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    RZ Chamber of Commerce Unassisted's Avatar
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    Re: Front Office Accountability

    I think self-effacement is a quality that would not be valued in most MLB organizations. Most owners would prefer to preserve the illusion of a steady hand on the tiller than to have the person attached to that hand announcing his failings publicly. I'm not saying it's wrong for a GM to admit mistakes... it's just different and unusual in the bravado-filled world of sports.

    The circumstances under which Theo returned to Boston seem to have imparted a special kind of leverage. It took brass to hand his owner, via the media, a short list of reasons to negatively view his performance. I don't think it would be a wise move for his counterpart in Cincinnati to do the same, given Castellini's publicly stated goals of success.

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    Re: Front Office Accountability

    There are writers up here in New England who skewer Theo every chance they get, just like there are posters on this board who pound on Krivsky. Genius is in the eye of the beholder.

    They all make moves that work out well and moves that don't. Nature of the business.

    Some have money to cover their mistakes. Some don't.
    "Baseball is a very, very complex business. It's more of a people business than most businesses." - Bob Castellini

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    Redsmetz redsmetz's Avatar
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    Re: Front Office Accountability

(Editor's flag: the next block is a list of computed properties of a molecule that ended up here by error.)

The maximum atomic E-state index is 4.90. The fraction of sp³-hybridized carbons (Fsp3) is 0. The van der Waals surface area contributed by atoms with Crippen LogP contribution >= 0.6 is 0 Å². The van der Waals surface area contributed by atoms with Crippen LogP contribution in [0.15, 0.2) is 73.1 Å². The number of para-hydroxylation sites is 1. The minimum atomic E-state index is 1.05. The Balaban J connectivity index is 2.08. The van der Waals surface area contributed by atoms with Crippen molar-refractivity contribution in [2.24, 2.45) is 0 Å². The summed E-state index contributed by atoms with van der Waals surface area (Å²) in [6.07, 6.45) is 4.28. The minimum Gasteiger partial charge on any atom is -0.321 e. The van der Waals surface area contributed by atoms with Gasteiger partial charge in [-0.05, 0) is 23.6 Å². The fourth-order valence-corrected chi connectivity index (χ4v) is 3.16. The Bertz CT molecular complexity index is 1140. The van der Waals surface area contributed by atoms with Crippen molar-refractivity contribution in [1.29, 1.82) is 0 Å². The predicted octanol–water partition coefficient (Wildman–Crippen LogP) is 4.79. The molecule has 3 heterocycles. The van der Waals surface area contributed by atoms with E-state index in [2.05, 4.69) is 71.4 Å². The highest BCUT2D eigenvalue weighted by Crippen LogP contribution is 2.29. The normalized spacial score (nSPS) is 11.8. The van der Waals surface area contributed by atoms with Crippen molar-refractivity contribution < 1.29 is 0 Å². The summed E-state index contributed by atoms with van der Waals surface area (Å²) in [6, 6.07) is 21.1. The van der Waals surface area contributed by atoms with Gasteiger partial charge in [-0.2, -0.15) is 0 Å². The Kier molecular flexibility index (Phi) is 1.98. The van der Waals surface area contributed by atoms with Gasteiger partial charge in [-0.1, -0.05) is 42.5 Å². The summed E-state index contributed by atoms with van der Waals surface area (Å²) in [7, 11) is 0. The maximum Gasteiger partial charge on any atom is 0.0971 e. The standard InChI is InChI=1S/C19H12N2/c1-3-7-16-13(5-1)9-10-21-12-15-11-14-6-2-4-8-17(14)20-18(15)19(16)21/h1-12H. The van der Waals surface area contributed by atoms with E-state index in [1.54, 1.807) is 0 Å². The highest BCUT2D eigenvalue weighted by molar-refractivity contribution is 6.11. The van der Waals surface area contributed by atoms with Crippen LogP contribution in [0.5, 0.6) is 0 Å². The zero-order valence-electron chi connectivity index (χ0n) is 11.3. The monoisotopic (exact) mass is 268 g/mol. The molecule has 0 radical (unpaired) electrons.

Quote Originally Posted by Unassisted View Post
    The circumstances under which Theo returned to Boston seem to have imparted a special kind of leverage. It took brass to hand his owner, via the media, a short list of reasons to negatively view his performance. I don't think it would be a wise move for his counterpart in Cincinnati to do the same, given Castellini's publicly stated goals of success.
    I'm puzzled by this, to say the least. I think WK was upfront on his most controversial trade (Kearns/Lopez) that he understood he might have overpaid. And while early indications are that it may not have worked, it's still too early to tell. As many have said, these things take time to see how they balance out. I think he's been fairly candid that with regardings to finding pitching help, he was going to turn over every stone.

    For a GM who came in within a week of the start of Spring Training with a roster (and an organization) that had quite a lot of holes, he juggled things reasonably well. There are always certain things GM's can't talk about, particularly as they go into negotiations with their own players and possible free agents. There's something to be said for not tipping your hand too.

    I often think folks here believe things are much more underhanded than they actually are. As Freud once said, sometimes a cigar is just a cigar.

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    Re: Front Office Accountability

    Quote Originally Posted by Unassisted View Post
    The circumstances under which Theo returned to Boston seem to have imparted a special kind of leverage. It took brass to hand his owner, via the media, a short list of reasons to negatively view his performance. I don't think it would be a wise move for his counterpart in Cincinnati to do the same, given Castellini's publicly stated goals of success.
    I'm assuming that Castellini and Krivsky don't have quite the same relationship that John Henry does with Theo. Henry went through a lot to bring Theo back, he'd look like a complete ass in every way if he waffled now. I doubt it's in his nature anyway. I don't know how Theo could have made it any clearer that he simply wouldn't want the job anymore if he had to do it without Henry's support.